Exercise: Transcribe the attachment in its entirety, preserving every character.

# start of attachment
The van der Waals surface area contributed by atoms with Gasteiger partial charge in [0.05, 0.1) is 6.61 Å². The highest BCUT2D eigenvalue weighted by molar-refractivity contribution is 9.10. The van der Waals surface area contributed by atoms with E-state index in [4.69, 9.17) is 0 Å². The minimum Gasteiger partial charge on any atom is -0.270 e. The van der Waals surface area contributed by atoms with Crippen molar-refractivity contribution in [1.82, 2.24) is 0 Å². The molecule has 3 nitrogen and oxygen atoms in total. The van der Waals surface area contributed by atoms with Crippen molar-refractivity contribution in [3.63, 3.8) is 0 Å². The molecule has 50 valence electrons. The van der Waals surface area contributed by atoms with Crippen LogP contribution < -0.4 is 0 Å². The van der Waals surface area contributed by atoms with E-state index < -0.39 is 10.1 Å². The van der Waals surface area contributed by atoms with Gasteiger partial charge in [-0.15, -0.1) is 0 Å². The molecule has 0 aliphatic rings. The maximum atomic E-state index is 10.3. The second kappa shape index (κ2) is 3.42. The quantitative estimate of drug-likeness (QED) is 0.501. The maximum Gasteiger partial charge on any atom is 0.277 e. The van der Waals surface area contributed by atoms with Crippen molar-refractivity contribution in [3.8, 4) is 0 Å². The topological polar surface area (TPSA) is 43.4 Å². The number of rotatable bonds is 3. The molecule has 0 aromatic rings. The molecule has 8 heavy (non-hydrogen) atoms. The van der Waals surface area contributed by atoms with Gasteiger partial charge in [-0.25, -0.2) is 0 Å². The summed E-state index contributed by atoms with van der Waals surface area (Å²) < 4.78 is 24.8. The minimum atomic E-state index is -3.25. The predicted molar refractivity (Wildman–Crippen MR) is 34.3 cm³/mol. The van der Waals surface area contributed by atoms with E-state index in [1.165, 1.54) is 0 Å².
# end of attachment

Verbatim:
The van der Waals surface area contributed by atoms with Gasteiger partial charge in [0.05, 0.1) is 6.61 Å². The highest BCUT2D eigenvalue weighted by molar-refractivity contribution is 9.10. The van der Waals surface area contributed by atoms with E-state index in [4.69, 9.17) is 0 Å². The minimum Gasteiger partial charge on any atom is -0.270 e. The van der Waals surface area contributed by atoms with Crippen molar-refractivity contribution in [1.82, 2.24) is 0 Å². The molecule has 3 nitrogen and oxygen atoms in total. The van der Waals surface area contributed by atoms with Crippen molar-refractivity contribution in [3.63, 3.8) is 0 Å². The molecule has 50 valence electrons. The van der Waals surface area contributed by atoms with Crippen LogP contribution < -0.4 is 0 Å². The van der Waals surface area contributed by atoms with E-state index < -0.39 is 10.1 Å². The van der Waals surface area contributed by atoms with Gasteiger partial charge in [-0.15, -0.1) is 0 Å². The molecule has 0 aliphatic rings. The maximum atomic E-state index is 10.3. The second kappa shape index (κ2) is 3.42. The quantitative estimate of drug-likeness (QED) is 0.501. The maximum Gasteiger partial charge on any atom is 0.277 e. The van der Waals surface area contributed by atoms with Crippen molar-refractivity contribution in [3.8, 4) is 0 Å². The topological polar surface area (TPSA) is 43.4 Å². The number of rotatable bonds is 3. The molecule has 0 aromatic rings. The molecule has 8 heavy (non-hydrogen) atoms. The van der Waals surface area contributed by atoms with Gasteiger partial charge in [-0.25, -0.2) is 0 Å². The summed E-state index contributed by atoms with van der Waals surface area (Å²) < 4.78 is 24.8. The minimum atomic E-state index is -3.25. The predicted molar refractivity (Wildman–Crippen MR) is 34.3 cm³/mol. The van der Waals surface area contributed by atoms with E-state index in [1.165, 1.54) is 0 Å².